- 80g/ 1 cup Green Lentilssoaked in water overnight
- 350g/ 3 cups Basmati ricecooked according to manufacture
- 3 tbsp. Ground Cumin
- 1/4 cup Olive oil
- 4 medium-large Onionsdiced lengthwise
- 2 tbsp. Salt
- 1 tbsp. Pepper
When I was in college I used to eat a lot of these 5 minutes ready-made dishes, back then the minute maid mujadara was the star of my kitchen.
Later on when I travelled a bit and started working in the restaurant business I actually noticed that this dish is not hard to make and it’s very rewarding.
Wherever you go in the middle east you will surely stumble upon a regional version of the Mujadara dish.
It is a very popular side dish to accompany meat or chicken and can even be the center of the meal.
Origins of the Mujadara
The first record of a version of a dish containing rice and lentil first appeared in the Kitab al-Tabikh in the 13th century, the rice and lentils were cooked with meat in this version.
The meaning of mujadara in Arabic is “spotted” because of the lentils resemble spots in the rice (you can use both brown or green lentils, I usually Use the green version).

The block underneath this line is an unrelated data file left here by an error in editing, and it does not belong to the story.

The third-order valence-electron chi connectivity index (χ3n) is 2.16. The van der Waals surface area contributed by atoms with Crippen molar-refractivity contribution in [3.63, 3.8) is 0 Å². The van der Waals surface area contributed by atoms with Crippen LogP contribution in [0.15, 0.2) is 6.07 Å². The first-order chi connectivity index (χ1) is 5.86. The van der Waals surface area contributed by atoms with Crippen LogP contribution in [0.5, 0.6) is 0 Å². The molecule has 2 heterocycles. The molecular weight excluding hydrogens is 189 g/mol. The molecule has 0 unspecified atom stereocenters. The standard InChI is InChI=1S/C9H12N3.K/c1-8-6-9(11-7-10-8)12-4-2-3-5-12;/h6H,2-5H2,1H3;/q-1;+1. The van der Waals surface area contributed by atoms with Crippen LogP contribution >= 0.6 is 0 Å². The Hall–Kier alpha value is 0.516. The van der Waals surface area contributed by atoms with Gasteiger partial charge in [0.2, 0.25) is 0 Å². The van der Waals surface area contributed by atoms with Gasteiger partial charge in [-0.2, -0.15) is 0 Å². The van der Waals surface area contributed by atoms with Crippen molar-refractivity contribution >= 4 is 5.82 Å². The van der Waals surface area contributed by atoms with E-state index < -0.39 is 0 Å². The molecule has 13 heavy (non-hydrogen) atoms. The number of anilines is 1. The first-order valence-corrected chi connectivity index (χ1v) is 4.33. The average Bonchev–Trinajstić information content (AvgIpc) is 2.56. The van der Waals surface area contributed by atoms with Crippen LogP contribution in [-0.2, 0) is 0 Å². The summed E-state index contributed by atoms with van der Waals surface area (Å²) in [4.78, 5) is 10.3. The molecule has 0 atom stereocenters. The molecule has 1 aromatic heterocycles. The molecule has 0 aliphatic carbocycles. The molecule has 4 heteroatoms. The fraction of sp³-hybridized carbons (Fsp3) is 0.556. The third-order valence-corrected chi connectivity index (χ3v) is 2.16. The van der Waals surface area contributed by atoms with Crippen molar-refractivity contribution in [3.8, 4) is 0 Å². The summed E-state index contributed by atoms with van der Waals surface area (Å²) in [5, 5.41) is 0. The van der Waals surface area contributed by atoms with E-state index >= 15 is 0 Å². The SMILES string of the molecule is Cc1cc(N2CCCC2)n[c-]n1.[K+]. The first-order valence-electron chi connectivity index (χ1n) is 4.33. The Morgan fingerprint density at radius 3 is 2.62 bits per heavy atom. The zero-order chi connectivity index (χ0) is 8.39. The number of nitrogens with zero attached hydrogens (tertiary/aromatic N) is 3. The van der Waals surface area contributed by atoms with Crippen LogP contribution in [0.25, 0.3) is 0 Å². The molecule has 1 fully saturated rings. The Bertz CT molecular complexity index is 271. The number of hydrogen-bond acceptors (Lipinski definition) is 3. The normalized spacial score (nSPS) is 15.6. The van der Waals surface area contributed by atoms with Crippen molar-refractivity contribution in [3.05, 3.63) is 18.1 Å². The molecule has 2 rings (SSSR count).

In Lebanon, this dish is called Mudardara and usually served with onions on top, in Palestine the Mujadara is often made with Burghul rather than rice, and many more variations out there,
I will start by saying that there is a traditional way to cook the mujadara and it includes cooking the lentils until they are half tender (about 15 minutes), frying the onion and adding the rice to it and then cooking the rice onions and lentils together.
From my experiments with mujadara this method does not always work and the result in many times will be soggy, broken lentils, rice that is not cooked optimally and soft and tired onion.
I much more prefer cooking each of the dish ingredient on its own, mixing it all in a large bowl adjusting seasoning as needed.
The lentils are cooked with cumin for extra flavor without salt for about 20-30 minutes, they need to be firm and hold their shape while tender, it is also recommended to soak them overnight.
I use a lot of onions for this dish, for 350 grams/ 10oz. of rice I use 4 medium onions, now, I know it sounds a lot but the onions give the rice its distinct flavor (along with cumin), so don’t cut on onions quantity.
The onions are cooked with 1/4 cup of olive oil, the idea is to create an onion infused oil in order to add extra flavor to the dish, remember we are not cooking the onions with the rice and lentils so the flavor needs to be intense in order for the onions to have its effect on the dish.
The last stage is mixing the rice, lentils and onion in a large bowl adjusting seasoning by adding salt, pepper and cumin.
The mujadara is never full without its yogurt dressing, I usually pour it over the mujadara, it really makes the difference and add delicious freshness to the dish.
Cooking the lentiles
frying the onions
Assembling the mujadara